Figure 12a: T profile Y/D=0.3 Figure 12b:scalar profile Y/D=0.3
Figure 13a: T profile Y/D=0.6 Figure 13b:scalar profile Y/D=0.6
Figure 14a: T profile Y/D=0.9Figure 14b:scalar profile Y/D=0.9
Figure 15a: T profile Y/D=1.3Figure 15b:scalar profile Y/D=1.3
Figure 16a: T profile Y/D=1.8Figure 16b:scalar profile Y/D=1.8
Figure 17a: T profile Y/D=2.4Figure 17b:scalar profile Y/D=2.4
Figure 18a: T axial r/D=0.12 Figure 18b: T axial r/D=0.8
This effect slightly reduces the mixture fraction concentration observed inside the vortex and for r»18 the presence of more air enhance the combustion producing the peak observed in the temperature. At the same instance the vortex outer branch seems to be more stretched by the entrainment of more fresh air in the core and again an overshoot of scalar mixture fraction, this time due to the excess of fuel, is observed from r»20 to r»24. Considering downstream sections the agreement with experiments is generally satisfying although a noticeable lower value of temperature is seen on the flame centreline for Y/D=1.3. Here a higher velocity of the fuel jet (observed from Fig. 11c) still maintains an efficient convective transport for the scalar field, which attains on the centreline a richer fuel-air ratio. This lag in the fuel jet spreading is probably due to the turbulence model response and it is soon recovered by the computation on the following sections as shown from the improved agreement of Fig. 14 and 18. A similar effect was above reported for the pilot-jet flame computation and seems to arise also for the present test concerning the turbulent field behaviour. In fact, although here less pronounced, the computation soon recovers from the under prediction of the scalar diffusion with a strong turbulent production which finally leads to a downstream excess of diffusion. This overdiffusion is clearly shown in Fig. 18 from the axial profile of the flame downstream about Y/D=120. In this case, the increased diffusion slightly reduces the level of the scalar mixture fraction crossing the flame front. Conversely, since quite lower turbulence production is expected within the fuel jet core then an accurate agreement is observed in Fig. 18 close to the flame centreline. This turbulence lag followed by a steep overproduction, although not pronounced as for the previous test, seems to be an intrinsic characteristic of the adopted turbulence model which becomes more critical when the grid is not enough refined and accurate as in the pilot-jet computation and as it starts to be for the section of Fig. 15. It has to be reminded that the large density fluctuations due to the combustion are here accounted in the flow computation simply through the density weighted averaging and no modifications were included into the original turbulent model suggested by Wilcox for inert conditions. Also the application of the eddy-viscosity approach becomes incapable of reproducing some important aspects of the physical flow such as the variable density-mean pressure gradients influence. Despite this evidence, the temperature and scalar profiles resulting from the present computation generally compare accurately with experiments.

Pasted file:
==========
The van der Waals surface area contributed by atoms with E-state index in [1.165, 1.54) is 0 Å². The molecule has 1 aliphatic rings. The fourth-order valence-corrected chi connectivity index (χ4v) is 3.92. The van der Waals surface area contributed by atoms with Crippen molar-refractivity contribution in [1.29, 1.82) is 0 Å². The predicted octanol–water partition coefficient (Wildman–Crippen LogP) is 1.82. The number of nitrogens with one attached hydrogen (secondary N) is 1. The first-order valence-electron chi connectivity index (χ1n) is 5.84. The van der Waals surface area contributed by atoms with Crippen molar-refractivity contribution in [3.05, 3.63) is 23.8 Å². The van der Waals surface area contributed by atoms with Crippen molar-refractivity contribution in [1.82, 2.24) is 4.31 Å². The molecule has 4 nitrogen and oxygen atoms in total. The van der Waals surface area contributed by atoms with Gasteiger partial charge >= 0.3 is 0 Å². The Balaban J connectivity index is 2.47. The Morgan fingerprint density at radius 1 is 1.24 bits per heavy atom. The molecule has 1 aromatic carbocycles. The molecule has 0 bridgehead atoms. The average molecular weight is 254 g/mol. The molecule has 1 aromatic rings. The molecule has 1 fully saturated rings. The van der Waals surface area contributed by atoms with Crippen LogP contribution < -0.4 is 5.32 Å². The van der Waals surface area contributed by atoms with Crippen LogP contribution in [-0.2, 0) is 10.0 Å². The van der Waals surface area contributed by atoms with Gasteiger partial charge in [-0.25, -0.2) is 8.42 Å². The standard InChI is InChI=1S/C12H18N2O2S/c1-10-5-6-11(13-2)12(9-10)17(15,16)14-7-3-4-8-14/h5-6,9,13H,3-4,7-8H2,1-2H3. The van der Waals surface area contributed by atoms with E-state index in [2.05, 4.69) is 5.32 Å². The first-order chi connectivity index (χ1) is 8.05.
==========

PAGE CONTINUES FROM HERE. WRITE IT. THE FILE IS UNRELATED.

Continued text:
Figure 19: radial distribution for species mass fraction, Y/D=0.3
The average levels of main species are reported in Fig. 19, 20 and 21. A good agreement is shown for the O2 and H2 mass fractions in all sections considered. Conversely, a well-pronounced underproduction of CO and CO2 levels is characterising all the numerical prevision. The profiles are reproduced but the mass fraction levels are well below the experiments. This result for CO is to some extend surprising as it is known (Jones, 1994) that the fast chemistry assumption generally overestimates CO emissions especially on the rich side of the flame front.
This chemical mechanism is considered enough accurate for computing CO levels and therefore the source of the inaccuracy observed is more realistically though to be lying in the non-equilibrium effects associated with CO oxidation. In fact, CO is particularly dependent on the local stretch applied by the turbulent field on the laminar flame front.